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Journal of the American Chemical Society

Characterization and mechanism of formation of tandem lesions in DNA by a nucleobase peroxyl radical.


PMID 17335214

Abstract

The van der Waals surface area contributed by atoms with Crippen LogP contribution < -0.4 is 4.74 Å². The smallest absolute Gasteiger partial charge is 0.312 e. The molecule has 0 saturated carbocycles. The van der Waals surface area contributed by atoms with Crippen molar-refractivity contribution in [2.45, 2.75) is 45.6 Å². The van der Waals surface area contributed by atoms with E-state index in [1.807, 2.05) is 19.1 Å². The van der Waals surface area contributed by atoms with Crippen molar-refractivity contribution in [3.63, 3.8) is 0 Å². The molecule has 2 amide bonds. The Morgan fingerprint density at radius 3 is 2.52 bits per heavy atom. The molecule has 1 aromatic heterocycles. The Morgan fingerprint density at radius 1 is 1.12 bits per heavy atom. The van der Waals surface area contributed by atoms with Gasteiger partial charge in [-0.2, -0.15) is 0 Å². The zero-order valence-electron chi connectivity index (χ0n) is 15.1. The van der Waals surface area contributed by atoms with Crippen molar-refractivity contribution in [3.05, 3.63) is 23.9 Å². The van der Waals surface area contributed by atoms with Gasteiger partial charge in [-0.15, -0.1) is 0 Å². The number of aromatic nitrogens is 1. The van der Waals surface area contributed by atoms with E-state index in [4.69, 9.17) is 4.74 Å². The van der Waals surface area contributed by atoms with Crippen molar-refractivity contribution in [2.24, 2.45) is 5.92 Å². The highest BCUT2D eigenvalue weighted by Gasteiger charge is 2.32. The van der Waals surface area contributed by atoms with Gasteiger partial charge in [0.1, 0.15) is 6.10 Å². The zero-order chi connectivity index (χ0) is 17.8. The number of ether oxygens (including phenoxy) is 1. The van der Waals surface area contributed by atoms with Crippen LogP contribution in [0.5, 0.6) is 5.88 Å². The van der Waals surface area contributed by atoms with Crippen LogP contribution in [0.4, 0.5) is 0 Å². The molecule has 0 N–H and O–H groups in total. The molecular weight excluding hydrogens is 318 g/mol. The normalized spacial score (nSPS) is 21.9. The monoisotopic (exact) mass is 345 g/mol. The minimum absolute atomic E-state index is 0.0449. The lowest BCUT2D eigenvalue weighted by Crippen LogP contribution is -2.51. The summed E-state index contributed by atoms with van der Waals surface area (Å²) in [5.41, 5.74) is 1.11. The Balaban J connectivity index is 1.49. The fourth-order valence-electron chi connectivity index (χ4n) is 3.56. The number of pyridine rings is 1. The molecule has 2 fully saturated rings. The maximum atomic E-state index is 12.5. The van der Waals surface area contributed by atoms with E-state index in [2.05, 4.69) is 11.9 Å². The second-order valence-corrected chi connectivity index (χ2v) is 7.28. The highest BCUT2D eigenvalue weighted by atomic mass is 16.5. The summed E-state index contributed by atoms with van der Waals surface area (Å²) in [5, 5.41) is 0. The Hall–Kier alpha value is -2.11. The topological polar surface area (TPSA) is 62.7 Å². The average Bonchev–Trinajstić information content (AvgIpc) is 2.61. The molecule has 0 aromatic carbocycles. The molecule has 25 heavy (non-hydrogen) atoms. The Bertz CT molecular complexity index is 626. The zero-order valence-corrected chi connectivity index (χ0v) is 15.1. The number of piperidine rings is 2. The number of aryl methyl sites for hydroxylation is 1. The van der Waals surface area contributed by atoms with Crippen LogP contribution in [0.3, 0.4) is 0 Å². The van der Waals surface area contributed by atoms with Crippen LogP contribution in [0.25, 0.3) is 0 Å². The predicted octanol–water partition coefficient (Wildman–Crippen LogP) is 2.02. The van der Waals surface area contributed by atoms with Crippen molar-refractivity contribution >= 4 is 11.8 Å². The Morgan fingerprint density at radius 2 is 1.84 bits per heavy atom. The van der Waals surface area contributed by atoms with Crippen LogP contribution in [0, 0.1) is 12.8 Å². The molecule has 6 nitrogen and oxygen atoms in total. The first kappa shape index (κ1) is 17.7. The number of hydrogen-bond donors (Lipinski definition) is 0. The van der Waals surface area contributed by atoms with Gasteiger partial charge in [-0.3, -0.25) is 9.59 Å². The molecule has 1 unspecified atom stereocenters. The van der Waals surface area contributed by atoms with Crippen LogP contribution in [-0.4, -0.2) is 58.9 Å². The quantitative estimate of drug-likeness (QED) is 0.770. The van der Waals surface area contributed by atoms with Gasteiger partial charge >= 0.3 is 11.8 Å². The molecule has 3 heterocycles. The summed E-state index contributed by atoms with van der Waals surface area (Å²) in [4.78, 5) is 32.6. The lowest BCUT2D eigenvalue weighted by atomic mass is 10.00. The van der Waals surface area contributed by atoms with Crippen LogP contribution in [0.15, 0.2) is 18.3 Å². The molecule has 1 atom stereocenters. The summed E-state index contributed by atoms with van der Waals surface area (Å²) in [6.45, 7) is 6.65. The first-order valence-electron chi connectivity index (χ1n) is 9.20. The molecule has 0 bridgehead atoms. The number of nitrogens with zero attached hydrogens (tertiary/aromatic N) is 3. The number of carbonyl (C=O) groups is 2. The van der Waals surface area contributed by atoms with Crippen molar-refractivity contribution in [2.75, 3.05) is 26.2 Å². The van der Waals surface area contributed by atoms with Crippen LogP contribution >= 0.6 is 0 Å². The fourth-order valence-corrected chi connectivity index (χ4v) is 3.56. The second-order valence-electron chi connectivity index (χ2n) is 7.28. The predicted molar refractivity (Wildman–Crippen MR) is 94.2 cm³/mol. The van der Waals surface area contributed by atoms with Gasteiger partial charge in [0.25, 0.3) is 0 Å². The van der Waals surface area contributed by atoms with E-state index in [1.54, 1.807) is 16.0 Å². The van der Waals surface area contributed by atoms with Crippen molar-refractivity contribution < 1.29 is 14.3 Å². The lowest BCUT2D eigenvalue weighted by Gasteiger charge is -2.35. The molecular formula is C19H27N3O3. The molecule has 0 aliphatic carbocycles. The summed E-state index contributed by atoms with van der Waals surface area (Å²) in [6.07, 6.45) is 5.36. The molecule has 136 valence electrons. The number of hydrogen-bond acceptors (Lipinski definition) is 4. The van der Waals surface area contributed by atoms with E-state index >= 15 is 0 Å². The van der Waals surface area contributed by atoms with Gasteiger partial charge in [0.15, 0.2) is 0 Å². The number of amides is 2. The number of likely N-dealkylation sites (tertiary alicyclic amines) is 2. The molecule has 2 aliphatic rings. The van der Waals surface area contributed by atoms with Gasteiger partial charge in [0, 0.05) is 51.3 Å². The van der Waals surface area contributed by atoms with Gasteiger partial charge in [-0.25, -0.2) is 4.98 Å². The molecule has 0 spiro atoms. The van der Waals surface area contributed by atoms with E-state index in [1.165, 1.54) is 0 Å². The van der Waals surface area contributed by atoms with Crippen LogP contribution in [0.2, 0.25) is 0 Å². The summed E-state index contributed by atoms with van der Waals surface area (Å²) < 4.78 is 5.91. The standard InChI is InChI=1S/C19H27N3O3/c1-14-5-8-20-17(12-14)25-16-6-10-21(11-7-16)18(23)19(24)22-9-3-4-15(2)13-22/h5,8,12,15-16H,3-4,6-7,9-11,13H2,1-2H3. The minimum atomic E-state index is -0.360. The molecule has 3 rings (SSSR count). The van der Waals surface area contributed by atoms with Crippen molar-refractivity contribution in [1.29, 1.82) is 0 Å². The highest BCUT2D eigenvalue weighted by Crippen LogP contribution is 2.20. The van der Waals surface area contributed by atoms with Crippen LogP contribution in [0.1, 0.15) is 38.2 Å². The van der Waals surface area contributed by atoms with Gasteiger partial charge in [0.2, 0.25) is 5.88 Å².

5,6-Dihydro-2'-deoxyuridin-6-yl (1) was independently generated via photolysis of 3. The radical is an analogue of the major reactive species produced from thymidine upon reaction with hydroxyl radical, which is the dominant DNA-damaging agent produced by the indirect effect of gamma-radiolysis. Under aerobic conditions, the peroxyl radical (2) derived from 1 reacts approximately 82% of the time with either the 5'- or 3'-adjacent nucleotide to produce two contiguously damaged nucleotides, known as tandem lesions. The structures and distribution of tandem lesions were investigated using probes that selectively detect abasic sites, ESI-MS/MS, and competition kinetics. In addition to 2-deoxyribonolactone, nonoxidized abasic sites were detected. 18O-Labeling verified that H2O was the source of oxygen in the abasic sites, but that O2 was the source of the oxygen in the 5,6-dihydro-6-hydroxy-2'-deoxyuridine derived from 2. ESI-MS/MS experiments, in conjunction with isotopic labeling, identified several products and provided direct evidence for peroxyl radical addition to the adjacent thymine bases. Kinetic studies revealed that peroxyl radical addition to the 5'-thymine was favored by approximately 4-5-fold over C1'-hydrogen atom abstraction from the respective deoxyribose ring, and that 2-deoxyribonolactone formation accounts for approximately 11% of the total amount of tandem lesions produced. These results suggest that tandem lesions, whose biochemical effects are largely unknown, constitute a major family of DNA damage products produced by the indirect effect of gamma-radiolysis.

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